(Bloomberg) -- Prince Hans-Adam II von und zu Liechtenstein lives in a castle perched on a cliffside in the Alpine principality that bears his name. He’s known as "Your Serene Highness" to the country’s 38,000 citizens, and he owns a collection of Renaissance masterpieces, as well as two palaces in Vienna.
He’s also now one of the world’s 500 richest people, according to the Bloomberg Billionaires Index.
The prince controls a dynastic fortune that originated during the Crusades and is rooted in LGT Group, a private bank that caters to the ultra-rich worldwide. LGT’s value has jumped 64 percent this year, more than quadruple the gain of the Euro Stoxx Banks Index, thanks in part to a 10 percent increase in net assets. The surge added $1.7 billion to von Liechtenstein’s net worth, lifting him to No. 444 on the Bloomberg index with $4.4 billion.
The fortune is the oldest on the index and originated with land holdings acquired in the 12th century that at one point were spread across what’s now Germany, Austria, Hungary and the Czech Republic. They’ve since been whittled down to mainly timberland and farmland in Austria and are valued by the index at less than $100 million, a fraction of the land wealth owned by other noble families who, while not royal, held on to property acquired centuries ago.
Hugh Grosvenor, the seventh Duke of Westminster, controls a $12.9 billion fortune derived from hundreds of acres of London land his family has owned since 1677. Earl Cadogan, who’s worth $7.5 billion, oversees a huge plot of central London acreage that has been in his family since 1753.
The only other royal valued by the Bloomberg index, Queen Elizabeth II, has a personal fortune of about $380 million -- less than 1/10th the size of Hans-Adam’s -- as most of the monarchy’s assets are held in trust for the British people.
LGT claims to be the biggest bank owned by an “entrepreneurial family” and ended 2016 with 152.1 billion Swiss francs ($153.8 billion) under management, up from 129.3 billion francs a year earlier. Private banks, typically more nimble than their investment-banking brethren, are favored by investors who see them as less susceptible to the legal and regulatory constraints.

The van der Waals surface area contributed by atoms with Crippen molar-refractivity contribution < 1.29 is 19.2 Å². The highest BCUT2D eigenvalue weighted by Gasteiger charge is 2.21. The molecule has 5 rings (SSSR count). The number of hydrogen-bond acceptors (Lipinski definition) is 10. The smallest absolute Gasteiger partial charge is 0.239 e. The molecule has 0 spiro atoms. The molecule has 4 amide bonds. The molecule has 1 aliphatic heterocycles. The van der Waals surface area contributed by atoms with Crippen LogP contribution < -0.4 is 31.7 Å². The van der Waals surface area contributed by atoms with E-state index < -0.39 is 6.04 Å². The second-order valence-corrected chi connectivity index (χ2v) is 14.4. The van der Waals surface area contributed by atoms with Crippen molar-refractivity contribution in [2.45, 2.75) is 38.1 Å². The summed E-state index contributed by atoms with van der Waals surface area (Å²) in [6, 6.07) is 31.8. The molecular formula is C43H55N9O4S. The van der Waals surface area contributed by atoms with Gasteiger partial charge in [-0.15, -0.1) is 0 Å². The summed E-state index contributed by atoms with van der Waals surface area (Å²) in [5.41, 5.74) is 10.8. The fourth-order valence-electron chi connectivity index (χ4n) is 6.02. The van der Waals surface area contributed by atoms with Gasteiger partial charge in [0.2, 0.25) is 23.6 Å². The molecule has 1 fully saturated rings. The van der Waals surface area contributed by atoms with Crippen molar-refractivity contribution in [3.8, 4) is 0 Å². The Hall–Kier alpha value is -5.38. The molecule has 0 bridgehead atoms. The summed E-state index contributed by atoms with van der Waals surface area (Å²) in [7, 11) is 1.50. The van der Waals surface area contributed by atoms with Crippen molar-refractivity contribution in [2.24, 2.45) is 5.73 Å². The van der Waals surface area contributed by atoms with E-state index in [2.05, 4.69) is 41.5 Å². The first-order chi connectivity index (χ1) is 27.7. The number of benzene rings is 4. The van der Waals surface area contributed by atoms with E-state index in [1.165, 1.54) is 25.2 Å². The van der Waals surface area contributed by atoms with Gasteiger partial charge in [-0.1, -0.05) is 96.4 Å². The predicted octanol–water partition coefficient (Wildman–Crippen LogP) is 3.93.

The bank’s success also mirrors a comeback of sorts for the mountainous nation sandwiched between Austria and Switzerland, once notorious for being a tax haven. Liechtenstein abolished its banking secrecy laws in 2009 and has since sought to re-brand itself as a specialist private-banking hub. The country’s banks attracted a record 20.3 billion Swiss francs of net inflows last year, according to Simon Tribelhorn, director of the Liechtenstein Bankers Association, almost triple from five years earlier.
The prince assumed the throne after his father’s death in 1989, becoming the leader of one of the world’s oldest noble families. After graduating from the University of St. Gallen in Switzerland, he was tasked by his father with reorganizing the family empire, which was in shambles thanks to expropriations during World War II and mismanagement. He shut down unprofitable divisions and narrowed its client focus to just institutions, as well as multimillionaires and billionaires.
He also retains influence that neighboring leaders can only envy. A 2012 referendum to limit the ruler’s power -- which includes the ability to veto popular votes and legislation and to dissolve parliament -- was roundly rejected.
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